Little Italy, Hintonburg and Westboro are close to downtown but feel miles away from the tourists and public servants of Centretown. These neighbourhoods are popular with locals due to their bars, restaurants and boutiques.


Still need a cup of coffee to start your day? You’ll find a Ministry of Coffee location at Wellington St W and Fairmont Ave, plus a few Bridgeheads dotting the street.

You can also skip the coffee shop and head straight to Art-Is-In for brunch and cappuccinos. The bakery is known for creative breads but it also has a large selection of pastries and sandwiches (I’m a big fan of the Pickle Melt). Order at the counter, then keep your eyes peeled for a table. You might need to get those elbows out on a busy Sunday.

For a more savoury option, check out EVOO on Preston Street. Their brunch options are tasty, but their lunch plates are my favourite.


EVOO and Art-Is-In are both on Preston, so walk to Somerset Street and start heading west. Somerset becomes Wellington Street (the start of Hintonburg), which eventually becomes Richmond Road (Westboro). This is one of Ottawa’s hippest neighbourhoods, boasting the normal gentrification spots like DavidsTea and Lululemon. Walk this stretch (about 50 minutes) and take breaks at the Preston Farmer’s Market or the many boutiques and cafes along the crawl.

Ottawa also has a great craft beer scene. You can go to local breweries like Tooth and Nail or Beyond the Pale (BTP) for a pint. Brew Donkey offers brewery tours that take you out of the downtown core, giving you a great reason to see other areas in the capital region.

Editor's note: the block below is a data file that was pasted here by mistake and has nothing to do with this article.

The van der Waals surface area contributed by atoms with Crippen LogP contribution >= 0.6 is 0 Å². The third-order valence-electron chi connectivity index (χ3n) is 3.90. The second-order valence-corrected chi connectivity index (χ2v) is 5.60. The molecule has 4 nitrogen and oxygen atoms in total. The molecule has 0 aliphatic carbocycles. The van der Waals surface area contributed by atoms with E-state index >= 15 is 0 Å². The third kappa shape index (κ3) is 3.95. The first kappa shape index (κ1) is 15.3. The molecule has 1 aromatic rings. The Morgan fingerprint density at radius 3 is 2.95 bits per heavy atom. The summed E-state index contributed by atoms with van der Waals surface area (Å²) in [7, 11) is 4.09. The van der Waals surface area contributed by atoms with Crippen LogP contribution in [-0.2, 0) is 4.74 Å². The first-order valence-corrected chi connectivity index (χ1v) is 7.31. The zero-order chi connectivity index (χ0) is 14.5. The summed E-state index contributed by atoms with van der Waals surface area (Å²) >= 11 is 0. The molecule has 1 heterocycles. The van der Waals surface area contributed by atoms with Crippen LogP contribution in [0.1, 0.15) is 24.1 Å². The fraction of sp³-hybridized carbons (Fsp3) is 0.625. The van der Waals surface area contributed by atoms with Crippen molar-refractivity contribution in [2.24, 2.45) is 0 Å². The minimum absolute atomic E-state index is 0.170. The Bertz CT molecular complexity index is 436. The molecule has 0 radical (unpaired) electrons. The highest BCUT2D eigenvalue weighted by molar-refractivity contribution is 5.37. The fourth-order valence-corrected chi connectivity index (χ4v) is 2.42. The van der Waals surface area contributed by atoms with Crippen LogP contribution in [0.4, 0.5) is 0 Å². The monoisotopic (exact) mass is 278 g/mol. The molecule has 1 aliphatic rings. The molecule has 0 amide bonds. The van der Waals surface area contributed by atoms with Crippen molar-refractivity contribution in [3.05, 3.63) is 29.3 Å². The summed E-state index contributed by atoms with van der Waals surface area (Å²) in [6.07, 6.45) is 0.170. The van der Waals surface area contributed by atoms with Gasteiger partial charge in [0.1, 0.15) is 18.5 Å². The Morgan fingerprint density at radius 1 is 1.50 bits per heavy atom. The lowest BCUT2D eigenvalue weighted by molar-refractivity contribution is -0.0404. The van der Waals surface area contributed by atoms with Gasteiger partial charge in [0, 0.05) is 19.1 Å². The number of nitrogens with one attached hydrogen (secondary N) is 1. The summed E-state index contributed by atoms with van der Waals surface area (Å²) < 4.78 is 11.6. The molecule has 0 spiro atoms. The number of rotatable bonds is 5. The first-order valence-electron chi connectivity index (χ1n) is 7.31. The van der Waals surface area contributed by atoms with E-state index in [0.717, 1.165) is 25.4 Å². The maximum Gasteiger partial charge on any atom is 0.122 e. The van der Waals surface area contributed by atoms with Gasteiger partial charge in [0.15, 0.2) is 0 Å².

If beer isn’t your thing, head to Dow’s Lake in the warmer months. You can rent a kayak, canoe, etc. or take a short hike through the Arboretum and see Hartwell’s Lockstation.


Westboro/Hintonburg/Little Italy have more restaurants than anyone could enjoy in a month, never mind an evening. My favourite four are listed below, but most restaurants in the area are good finds.

Tennessy Willems — Wood oven pizzas are the star of the show. (Offers reservations)

Supply and Demand — The bread is salty and warm with a pork fat infused butter that changed my life. Lots of seafood on the menu, house made pasta and great cocktails. (Offers reservations)

Gezellig — Another of Beckta’s restaurants around town. Expect expert food with a matching price tag. (Offers reservations)

Two Six Ate — Cocktails and wine pairings are stellar. Start with their charcuterie, which features house made meats and local cheese. (Offers reservations)


Hope you’re not tired of cocktails yet, because the Hintonburg and Little Italy neighbourhoods have some of the city’s most creative drinks. Any good restaurant in the area will have a creative cocktail list, but head over to Moonroom after dinner for a special treat.

Entering Moonroom is like stumbling upon a secret club hideout. The space is intimate and dimly lit. Ambient music offers some privacy from your closest neighbours. Order from the menu or ask the bartender for something unique.

I hope my itinerary helps plan your trip to Ottawa. If you have any questions or comments, feel free to comment below. Bon voyage!